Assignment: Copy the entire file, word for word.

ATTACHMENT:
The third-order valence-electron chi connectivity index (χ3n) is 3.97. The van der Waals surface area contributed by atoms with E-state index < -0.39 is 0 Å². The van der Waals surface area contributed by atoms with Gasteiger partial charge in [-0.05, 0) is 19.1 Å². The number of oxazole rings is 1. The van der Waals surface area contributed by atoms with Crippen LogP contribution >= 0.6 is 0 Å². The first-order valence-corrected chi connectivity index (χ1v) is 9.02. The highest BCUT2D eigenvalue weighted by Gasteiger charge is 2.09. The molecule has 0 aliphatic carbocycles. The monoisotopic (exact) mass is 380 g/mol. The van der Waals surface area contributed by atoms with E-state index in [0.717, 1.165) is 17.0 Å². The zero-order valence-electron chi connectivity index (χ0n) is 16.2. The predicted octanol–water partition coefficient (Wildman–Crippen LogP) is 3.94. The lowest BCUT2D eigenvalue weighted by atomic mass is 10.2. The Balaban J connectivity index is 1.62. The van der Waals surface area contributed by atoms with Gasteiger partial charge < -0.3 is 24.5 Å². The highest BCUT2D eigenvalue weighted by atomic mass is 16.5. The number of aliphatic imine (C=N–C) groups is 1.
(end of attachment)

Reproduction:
The third-order valence-electron chi connectivity index (χ3n) is 3.97. The van der Waals surface area contributed by atoms with E-state index < -0.39 is 0 Å². The van der Waals surface area contributed by atoms with Gasteiger partial charge in [-0.05, 0) is 19.1 Å². The number of oxazole rings is 1. The van der Waals surface area contributed by atoms with Crippen LogP contribution >= 0.6 is 0 Å². The first-order valence-corrected chi connectivity index (χ1v) is 9.02. The highest BCUT2D eigenvalue weighted by Gasteiger charge is 2.09. The molecule has 0 aliphatic carbocycles. The monoisotopic (exact) mass is 380 g/mol. The van der Waals surface area contributed by atoms with E-state index in [0.717, 1.165) is 17.0 Å². The zero-order valence-electron chi connectivity index (χ0n) is 16.2. The predicted octanol–water partition coefficient (Wildman–Crippen LogP) is 3.94. The lowest BCUT2D eigenvalue weighted by atomic mass is 10.2. The Balaban J connectivity index is 1.62. The van der Waals surface area contributed by atoms with Gasteiger partial charge < -0.3 is 24.5 Å². The highest BCUT2D eigenvalue weighted by atomic mass is 16.5. The number of aliphatic imine (C=N–C) groups is 1.